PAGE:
|Kenny Bock of Iowa caught and released this lake trout while ice fishing on Gullrock|
It was Good Old RL02-4178, that is, it had been tagged by the Ministry of Natural Resources and Forests and its tag number was RL02-4178. It was a female and she is well known to MNRF fish and wildlife personnel.
Red Lake biologist Toby Braithwaite said they have been tracking the movements of Number 4178 since 2012 when she and 24 other lake trout had sonic tags surgically implanted in them.
Although lake trout have always been caught by winter fishermen on Gullrock, it was generally believed that they moved upstream to the deeper waters of Red Lake as soon as the water began to warm in the spring.
Number 4178's sonic tag has shown that she spends most of the summer in Gullrock and only begins to head west in late July. Finally, in October, she makes a sprint to Pipestone Bay to spawn and then zooms back to Gullrock covering more than 31 miles in a single day!
|Red Lake trout at Dorion hatchery.|
Biologist Braithwaite notes fishes' ages are determined by taking a ray from a pectoral fin (one of the fins on the side near the head) and examining it through a microscope. The ray shows rings like a tree.
Back in 2002 it was determined that Red Lake's lake trout were in jeopardy and a program was begun to restock the lake using its own fish.
Each fall the MNRF stays at Bow Narrows Camp while lake trout are caught and their eggs and milt taken before the fish are returned back to the lake. These eggs are taken to the MNRF fish hatchery in Dorion and are brought back as fingerlings 18 months later. More than 500,000 fish have now been stocked in this fashion.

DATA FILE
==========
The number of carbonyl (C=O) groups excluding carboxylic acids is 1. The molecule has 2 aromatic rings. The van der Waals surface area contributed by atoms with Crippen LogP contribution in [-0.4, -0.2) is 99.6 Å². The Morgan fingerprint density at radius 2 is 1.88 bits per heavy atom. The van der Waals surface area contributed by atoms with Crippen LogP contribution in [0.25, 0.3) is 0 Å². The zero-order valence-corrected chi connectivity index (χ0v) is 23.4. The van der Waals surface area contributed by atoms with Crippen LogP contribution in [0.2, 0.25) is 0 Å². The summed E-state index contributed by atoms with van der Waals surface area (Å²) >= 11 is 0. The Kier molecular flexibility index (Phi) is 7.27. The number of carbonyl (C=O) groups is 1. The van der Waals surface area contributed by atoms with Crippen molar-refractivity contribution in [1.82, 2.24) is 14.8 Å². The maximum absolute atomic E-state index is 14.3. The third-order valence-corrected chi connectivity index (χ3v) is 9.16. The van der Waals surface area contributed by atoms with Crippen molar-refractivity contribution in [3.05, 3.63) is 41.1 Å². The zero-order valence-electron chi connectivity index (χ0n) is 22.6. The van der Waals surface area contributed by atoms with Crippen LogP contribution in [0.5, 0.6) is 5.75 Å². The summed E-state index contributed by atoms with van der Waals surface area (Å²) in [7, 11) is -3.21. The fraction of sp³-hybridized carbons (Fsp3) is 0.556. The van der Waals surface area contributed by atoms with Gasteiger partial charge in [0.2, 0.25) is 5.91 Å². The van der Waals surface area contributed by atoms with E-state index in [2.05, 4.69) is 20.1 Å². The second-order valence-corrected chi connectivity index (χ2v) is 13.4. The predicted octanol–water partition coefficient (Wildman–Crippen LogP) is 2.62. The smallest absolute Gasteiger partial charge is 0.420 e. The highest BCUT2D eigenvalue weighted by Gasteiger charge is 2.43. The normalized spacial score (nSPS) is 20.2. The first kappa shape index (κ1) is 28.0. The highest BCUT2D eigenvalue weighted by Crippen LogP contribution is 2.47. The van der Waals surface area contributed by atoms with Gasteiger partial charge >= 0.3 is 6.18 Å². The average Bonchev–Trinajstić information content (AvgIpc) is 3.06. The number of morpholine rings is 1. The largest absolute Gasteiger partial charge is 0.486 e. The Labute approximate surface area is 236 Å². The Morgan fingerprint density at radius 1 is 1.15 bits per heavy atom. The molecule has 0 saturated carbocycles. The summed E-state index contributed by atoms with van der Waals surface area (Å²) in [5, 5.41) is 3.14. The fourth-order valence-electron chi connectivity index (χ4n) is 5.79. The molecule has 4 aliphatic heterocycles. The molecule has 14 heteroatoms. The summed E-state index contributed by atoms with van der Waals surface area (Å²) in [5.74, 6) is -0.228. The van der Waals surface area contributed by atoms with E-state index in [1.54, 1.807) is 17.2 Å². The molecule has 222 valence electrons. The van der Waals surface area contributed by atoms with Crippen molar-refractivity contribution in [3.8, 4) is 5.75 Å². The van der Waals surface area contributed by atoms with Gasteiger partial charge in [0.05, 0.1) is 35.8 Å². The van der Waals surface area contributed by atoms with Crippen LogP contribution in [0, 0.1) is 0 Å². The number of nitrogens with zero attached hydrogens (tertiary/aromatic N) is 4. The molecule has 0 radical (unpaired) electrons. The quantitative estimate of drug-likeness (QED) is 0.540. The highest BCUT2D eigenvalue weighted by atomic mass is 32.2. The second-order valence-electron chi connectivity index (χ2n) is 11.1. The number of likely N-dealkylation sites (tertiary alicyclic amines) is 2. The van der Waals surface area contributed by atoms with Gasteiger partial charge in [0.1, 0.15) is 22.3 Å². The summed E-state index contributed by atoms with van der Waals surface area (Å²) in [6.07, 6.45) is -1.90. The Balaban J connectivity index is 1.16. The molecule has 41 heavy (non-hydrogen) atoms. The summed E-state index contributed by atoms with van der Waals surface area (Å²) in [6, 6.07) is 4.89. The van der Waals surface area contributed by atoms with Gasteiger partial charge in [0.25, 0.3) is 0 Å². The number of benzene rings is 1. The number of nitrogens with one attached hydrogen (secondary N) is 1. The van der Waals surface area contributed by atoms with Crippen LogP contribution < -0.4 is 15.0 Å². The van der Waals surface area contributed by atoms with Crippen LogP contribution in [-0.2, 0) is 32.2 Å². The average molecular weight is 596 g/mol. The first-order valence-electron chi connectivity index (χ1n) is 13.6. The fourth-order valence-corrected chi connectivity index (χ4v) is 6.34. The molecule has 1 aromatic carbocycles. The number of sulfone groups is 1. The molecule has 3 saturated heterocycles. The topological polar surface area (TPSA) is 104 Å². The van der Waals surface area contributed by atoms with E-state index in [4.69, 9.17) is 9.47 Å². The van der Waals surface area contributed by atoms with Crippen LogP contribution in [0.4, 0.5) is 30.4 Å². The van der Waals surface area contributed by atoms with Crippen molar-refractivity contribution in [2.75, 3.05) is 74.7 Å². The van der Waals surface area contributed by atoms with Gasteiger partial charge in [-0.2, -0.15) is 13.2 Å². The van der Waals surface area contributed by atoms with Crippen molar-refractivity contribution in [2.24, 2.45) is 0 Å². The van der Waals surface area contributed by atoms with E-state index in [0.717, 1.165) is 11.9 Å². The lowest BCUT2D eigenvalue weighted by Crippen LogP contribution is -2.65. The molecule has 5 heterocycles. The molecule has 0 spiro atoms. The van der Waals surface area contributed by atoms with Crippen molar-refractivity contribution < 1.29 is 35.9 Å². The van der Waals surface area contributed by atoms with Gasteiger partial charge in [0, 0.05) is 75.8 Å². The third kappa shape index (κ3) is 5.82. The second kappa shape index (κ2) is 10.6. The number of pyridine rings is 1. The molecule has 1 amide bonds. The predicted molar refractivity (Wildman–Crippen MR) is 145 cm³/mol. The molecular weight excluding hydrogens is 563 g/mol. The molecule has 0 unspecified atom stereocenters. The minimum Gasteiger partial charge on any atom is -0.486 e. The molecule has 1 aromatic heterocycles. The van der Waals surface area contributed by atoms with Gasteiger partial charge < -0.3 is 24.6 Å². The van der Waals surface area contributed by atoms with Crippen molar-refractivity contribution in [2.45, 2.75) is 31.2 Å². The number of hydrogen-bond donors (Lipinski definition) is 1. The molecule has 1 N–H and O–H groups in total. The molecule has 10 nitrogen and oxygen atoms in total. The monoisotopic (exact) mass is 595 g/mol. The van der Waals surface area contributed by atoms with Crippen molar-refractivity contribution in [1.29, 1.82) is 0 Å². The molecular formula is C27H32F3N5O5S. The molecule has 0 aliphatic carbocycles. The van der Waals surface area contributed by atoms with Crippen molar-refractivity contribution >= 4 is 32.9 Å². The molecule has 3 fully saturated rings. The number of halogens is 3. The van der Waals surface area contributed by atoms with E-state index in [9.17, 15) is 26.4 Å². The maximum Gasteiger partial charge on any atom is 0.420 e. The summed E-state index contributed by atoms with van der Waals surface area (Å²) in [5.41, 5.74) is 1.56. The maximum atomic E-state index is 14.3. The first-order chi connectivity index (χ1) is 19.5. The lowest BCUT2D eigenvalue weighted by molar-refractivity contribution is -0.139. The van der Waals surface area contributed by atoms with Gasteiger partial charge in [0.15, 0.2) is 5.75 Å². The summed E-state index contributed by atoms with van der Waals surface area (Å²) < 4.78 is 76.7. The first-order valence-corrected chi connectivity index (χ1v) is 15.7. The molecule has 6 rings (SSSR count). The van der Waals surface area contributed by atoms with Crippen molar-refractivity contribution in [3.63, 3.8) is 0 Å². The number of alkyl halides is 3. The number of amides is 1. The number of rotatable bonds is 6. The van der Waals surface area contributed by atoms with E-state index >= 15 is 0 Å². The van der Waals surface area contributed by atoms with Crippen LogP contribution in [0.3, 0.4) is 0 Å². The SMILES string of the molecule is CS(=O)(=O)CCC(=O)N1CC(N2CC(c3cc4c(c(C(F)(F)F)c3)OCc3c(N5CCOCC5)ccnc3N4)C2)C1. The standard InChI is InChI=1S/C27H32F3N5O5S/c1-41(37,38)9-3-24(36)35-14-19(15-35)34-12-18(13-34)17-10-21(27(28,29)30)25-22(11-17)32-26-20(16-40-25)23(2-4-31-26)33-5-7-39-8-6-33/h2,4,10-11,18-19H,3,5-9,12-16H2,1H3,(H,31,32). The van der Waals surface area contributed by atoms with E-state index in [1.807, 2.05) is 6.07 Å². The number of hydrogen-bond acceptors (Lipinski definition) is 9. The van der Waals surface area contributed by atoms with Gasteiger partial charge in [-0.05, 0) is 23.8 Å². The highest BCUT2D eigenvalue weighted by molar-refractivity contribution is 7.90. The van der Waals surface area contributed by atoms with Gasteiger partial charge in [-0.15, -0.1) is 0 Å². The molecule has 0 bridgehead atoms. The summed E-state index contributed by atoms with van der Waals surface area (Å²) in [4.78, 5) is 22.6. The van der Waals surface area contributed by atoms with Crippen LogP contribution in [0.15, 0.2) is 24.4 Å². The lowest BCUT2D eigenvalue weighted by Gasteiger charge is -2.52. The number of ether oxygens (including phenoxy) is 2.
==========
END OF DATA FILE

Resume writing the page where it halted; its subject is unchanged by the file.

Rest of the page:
There will be 85,000 yearlings and 50,000 fry released this year.
The 2015 egg collection was the largest ever and the fish researchers hope to release 178,000 yearlings in 2017.
Adult fish that are caught by the MNRF during the fall spawning project have little yellow tags attached to them, just like Number 4178. If you catch a fish with such a tag, write down the number or take a photo of it before releasing the fish. Fishing regulations require that all lake trout must be released on the spot.
In addition, however, make a careful inspection of the fins of the fish. All of the stocked fish will be missing a fin since the hatchery personnel clip a different fin each year. You should report tag numbers either to the MNRF or to us at camp who can relay the information to Braithwaite and his fellow researchers. A report of a trout with a clipped fin would also be welcomed since it signals that the stocked fish are surviving. If you could also get a length on the fish, that would be helpful because when combined with the information on which fin was clipped, it would tell the researchers when the fish was stocked.
Braithwaite says the latest assessments show lake trout are now spawning in the Potato Island basin and the Trout Bay areas in greater abundance but seem to still be declining in Pipestone Bay.
|Hatchery personnel clip fins of anesthetized trout. Toby Braithwaite photos|
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